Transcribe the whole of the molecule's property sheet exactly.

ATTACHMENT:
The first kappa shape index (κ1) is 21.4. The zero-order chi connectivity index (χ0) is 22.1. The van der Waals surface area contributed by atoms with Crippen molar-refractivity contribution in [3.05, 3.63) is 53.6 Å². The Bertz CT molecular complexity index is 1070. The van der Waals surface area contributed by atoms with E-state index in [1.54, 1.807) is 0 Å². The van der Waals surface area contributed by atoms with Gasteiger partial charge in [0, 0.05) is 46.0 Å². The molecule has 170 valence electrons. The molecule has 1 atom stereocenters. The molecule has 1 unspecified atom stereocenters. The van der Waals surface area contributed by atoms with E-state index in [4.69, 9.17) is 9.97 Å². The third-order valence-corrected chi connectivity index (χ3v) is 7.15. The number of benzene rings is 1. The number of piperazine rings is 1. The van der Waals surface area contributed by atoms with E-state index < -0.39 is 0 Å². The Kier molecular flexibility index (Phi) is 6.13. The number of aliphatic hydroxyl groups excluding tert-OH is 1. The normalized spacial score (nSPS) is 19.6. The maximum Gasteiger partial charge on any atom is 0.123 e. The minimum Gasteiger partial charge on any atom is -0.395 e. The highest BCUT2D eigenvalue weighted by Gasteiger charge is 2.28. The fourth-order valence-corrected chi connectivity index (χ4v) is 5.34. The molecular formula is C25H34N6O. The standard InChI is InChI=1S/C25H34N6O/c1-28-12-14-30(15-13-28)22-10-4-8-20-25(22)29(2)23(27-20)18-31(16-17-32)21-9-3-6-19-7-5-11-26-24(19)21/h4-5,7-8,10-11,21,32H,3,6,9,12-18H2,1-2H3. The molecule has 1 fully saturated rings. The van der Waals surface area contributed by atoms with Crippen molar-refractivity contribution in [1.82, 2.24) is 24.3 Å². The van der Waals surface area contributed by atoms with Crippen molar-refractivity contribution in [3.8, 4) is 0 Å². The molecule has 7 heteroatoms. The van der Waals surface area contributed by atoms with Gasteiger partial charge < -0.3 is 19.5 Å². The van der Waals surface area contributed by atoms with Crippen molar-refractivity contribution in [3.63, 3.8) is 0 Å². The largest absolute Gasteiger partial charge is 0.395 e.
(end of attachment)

The first kappa shape index (κ1) is 21.4. The zero-order chi connectivity index (χ0) is 22.1. The van der Waals surface area contributed by atoms with Crippen molar-refractivity contribution in [3.05, 3.63) is 53.6 Å². The Bertz CT molecular complexity index is 1070. The van der Waals surface area contributed by atoms with E-state index in [1.54, 1.807) is 0 Å². The van der Waals surface area contributed by atoms with Gasteiger partial charge in [0, 0.05) is 46.0 Å². The molecule has 170 valence electrons. The molecule has 1 atom stereocenters. The molecule has 1 unspecified atom stereocenters. The van der Waals surface area contributed by atoms with E-state index in [4.69, 9.17) is 9.97 Å². The third-order valence-corrected chi connectivity index (χ3v) is 7.15. The number of benzene rings is 1. The number of piperazine rings is 1. The van der Waals surface area contributed by atoms with E-state index < -0.39 is 0 Å². The Kier molecular flexibility index (Phi) is 6.13. The number of aliphatic hydroxyl groups excluding tert-OH is 1. The normalized spacial score (nSPS) is 19.6. The maximum Gasteiger partial charge on any atom is 0.123 e. The minimum Gasteiger partial charge on any atom is -0.395 e. The highest BCUT2D eigenvalue weighted by Gasteiger charge is 2.28. The fourth-order valence-corrected chi connectivity index (χ4v) is 5.34. The molecular formula is C25H34N6O. The standard InChI is InChI=1S/C25H34N6O/c1-28-12-14-30(15-13-28)22-10-4-8-20-25(22)29(2)23(27-20)18-31(16-17-32)21-9-3-6-19-7-5-11-26-24(19)21/h4-5,7-8,10-11,21,32H,3,6,9,12-18H2,1-2H3. The molecule has 1 fully saturated rings. The van der Waals surface area contributed by atoms with Crippen molar-refractivity contribution in [1.82, 2.24) is 24.3 Å². The van der Waals surface area contributed by atoms with Crippen molar-refractivity contribution in [3.8, 4) is 0 Å². The molecule has 7 heteroatoms. The van der Waals surface area contributed by atoms with Gasteiger partial charge < -0.3 is 19.5 Å². The van der Waals surface area contributed by atoms with Crippen molar-refractivity contribution in [3.63, 3.8) is 0 Å². The largest absolute Gasteiger partial charge is 0.395 e.